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The Mustang Messenger

The Mustang Messenger

The student news site of Kennesaw Mountain High School

The Mustang Messenger

The student news site of Kennesaw Mountain High School

Best AP Exams to Save Time and Money

Best AP Exams to Save Time and Money

Now that the school year is in full swing, freshmen and seniors alike are slowly but surely getting adjusted to their new classes. However, with AP Exam Registration in November, students should know which AP Exams they truly wish to take if they want to save hundreds of dollars and countless study hours.

Important Information

Before reading this article, here is some information to keep in mind. First, taking an AP Exam is not the same as taking and AP class. Excelling in an AP class often means an additional 1-point bonus to your GPA on your transcript. While colleges may look at how well you did in an AP class, due to different teaching and grading styles that may skew the reality of how well a concept was understood by a student, grades in an AP class are not the primary thing that they look at. Instead, they look your AP Exam, which is a CollegeBoard administered test that is taken in May each year to access your understanding in a course. Based on your score, you can receive a number from 1 to 5, with 5 being the best score that you can get and most colleges only accepting scores from 3 and up. If you receive a score within a college or university’s range, you could exempt out of that class, reducing your stress and time in college/university.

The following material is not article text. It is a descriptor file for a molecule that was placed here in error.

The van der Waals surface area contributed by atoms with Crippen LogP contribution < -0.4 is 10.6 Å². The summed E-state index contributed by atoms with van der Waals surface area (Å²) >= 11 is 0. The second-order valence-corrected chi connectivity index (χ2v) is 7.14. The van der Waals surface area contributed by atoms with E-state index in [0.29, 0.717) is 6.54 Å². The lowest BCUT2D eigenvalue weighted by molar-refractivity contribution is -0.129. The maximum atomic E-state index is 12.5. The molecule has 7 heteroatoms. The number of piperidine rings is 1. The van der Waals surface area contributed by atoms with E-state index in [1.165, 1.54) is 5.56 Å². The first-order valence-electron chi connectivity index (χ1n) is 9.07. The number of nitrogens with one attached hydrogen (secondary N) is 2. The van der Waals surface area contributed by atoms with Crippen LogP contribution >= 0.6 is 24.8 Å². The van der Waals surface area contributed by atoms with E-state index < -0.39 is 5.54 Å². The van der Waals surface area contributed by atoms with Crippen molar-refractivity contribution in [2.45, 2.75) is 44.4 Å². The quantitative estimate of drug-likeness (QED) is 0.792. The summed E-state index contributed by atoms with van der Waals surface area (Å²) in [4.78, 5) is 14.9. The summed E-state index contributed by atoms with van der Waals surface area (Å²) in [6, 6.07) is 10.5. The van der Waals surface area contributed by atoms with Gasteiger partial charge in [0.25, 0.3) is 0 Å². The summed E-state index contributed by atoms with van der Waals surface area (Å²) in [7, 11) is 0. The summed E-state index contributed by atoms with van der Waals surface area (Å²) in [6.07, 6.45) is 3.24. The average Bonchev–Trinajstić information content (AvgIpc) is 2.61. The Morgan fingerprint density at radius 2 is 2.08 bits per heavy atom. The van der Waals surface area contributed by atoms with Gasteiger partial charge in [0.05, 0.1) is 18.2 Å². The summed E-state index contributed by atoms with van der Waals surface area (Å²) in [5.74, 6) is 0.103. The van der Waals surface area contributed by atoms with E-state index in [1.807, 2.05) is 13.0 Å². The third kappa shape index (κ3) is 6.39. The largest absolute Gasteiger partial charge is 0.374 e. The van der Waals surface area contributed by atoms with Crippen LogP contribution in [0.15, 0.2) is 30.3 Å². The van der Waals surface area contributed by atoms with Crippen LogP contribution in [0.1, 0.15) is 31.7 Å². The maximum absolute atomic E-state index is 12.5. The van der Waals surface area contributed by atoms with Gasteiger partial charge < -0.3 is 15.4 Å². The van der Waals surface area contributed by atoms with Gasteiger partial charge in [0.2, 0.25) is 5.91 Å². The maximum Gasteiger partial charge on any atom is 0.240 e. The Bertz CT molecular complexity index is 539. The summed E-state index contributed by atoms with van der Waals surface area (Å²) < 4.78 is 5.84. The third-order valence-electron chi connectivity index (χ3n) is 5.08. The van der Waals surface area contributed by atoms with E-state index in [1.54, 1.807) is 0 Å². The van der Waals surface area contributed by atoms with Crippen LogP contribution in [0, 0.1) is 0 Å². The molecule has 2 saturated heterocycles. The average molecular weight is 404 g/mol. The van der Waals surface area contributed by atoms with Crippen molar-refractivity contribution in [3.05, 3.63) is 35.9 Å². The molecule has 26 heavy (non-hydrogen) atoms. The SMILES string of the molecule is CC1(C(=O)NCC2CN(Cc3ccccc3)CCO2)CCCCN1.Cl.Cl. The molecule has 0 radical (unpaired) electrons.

Nonetheless, not taking an AP Exam does not mean that you shouldn’t study for an AP class. AP classes can give immense boosts to a person’s GPA, which is not something to take lightly, especially in later grade levels. Also, even if a college or university does not accept AP credit, it will still look at the AP classes – and the resulting grades – that a person had. A bad grade in multiple AP classes could be a make or break into a dream school.

Unfortunately, there are many hidden downsides of these AP Exams, one being the $97 required to pay for the exam (not including late registration, cancellation fees, or fee waivers). Even if a person does not make it to exam, CollegeBoard will not give refunds for exams. Moreover, an extra fee is required to send scores to colleges, many of which (most commonly prestigious school) do not accept AP credits at all. For instance, both the AP Seminar class and AP Precalculus class are relatively new, meaning most institutes have not made score ranges for them. While these classes are extremely useful for harder classes (ex: AP Calculus, AP English Language and Composition, etc.), they could be a waste of money unless you plan to go to one of the few institutes that accept them.



The utility of these different exams has been sorted into 4 distinct categories: Recommended, worthwhile, and decent, and unrecommended. These categories are based on the average score required to get credit and the number of schools that accept credit. Please note that there are multiple ways to assess which AP Exams are worthwhile – such as difficulty, preferences, or scheduling issues – but that is more of a personal matter to discuss with a counselor or family. Additionally, the statistics in this article are based on a sample of the following 16 colleges and universities: Harvard University, Georgia Institute of Technology, Brown University, Cornell University, Stanford, Yale, Kennesaw State University, University of Georgia, Dartmouth College, Michigan State University, Boston University, University of Mississippi, Georgia State University, University of Miami, Emory University, and Augusta University.